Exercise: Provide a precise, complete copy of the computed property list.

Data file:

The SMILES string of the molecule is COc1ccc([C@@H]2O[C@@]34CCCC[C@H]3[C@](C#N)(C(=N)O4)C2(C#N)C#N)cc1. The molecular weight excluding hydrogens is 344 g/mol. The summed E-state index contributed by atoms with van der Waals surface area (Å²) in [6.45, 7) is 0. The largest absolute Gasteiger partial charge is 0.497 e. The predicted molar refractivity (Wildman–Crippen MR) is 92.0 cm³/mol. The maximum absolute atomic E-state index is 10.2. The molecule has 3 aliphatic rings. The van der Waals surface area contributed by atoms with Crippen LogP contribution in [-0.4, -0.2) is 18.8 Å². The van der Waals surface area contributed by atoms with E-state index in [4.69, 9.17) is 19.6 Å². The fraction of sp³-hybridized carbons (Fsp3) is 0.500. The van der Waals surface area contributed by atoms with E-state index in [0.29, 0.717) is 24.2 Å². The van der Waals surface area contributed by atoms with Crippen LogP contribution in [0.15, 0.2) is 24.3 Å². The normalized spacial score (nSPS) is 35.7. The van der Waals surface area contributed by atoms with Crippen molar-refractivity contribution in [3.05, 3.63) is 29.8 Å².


The SMILES string of the molecule is COc1ccc([C@@H]2O[C@@]34CCCC[C@H]3[C@](C#N)(C(=N)O4)C2(C#N)C#N)cc1. The molecular weight excluding hydrogens is 344 g/mol. The summed E-state index contributed by atoms with van der Waals surface area (Å²) in [6.45, 7) is 0. The largest absolute Gasteiger partial charge is 0.497 e. The predicted molar refractivity (Wildman–Crippen MR) is 92.0 cm³/mol. The maximum absolute atomic E-state index is 10.2. The molecule has 3 aliphatic rings. The van der Waals surface area contributed by atoms with Crippen LogP contribution in [-0.4, -0.2) is 18.8 Å². The van der Waals surface area contributed by atoms with E-state index in [4.69, 9.17) is 19.6 Å². The fraction of sp³-hybridized carbons (Fsp3) is 0.500. The van der Waals surface area contributed by atoms with E-state index in [0.29, 0.717) is 24.2 Å². The van der Waals surface area contributed by atoms with Crippen LogP contribution in [0.15, 0.2) is 24.3 Å². The normalized spacial score (nSPS) is 35.7. The van der Waals surface area contributed by atoms with Crippen molar-refractivity contribution in [3.05, 3.63) is 29.8 Å².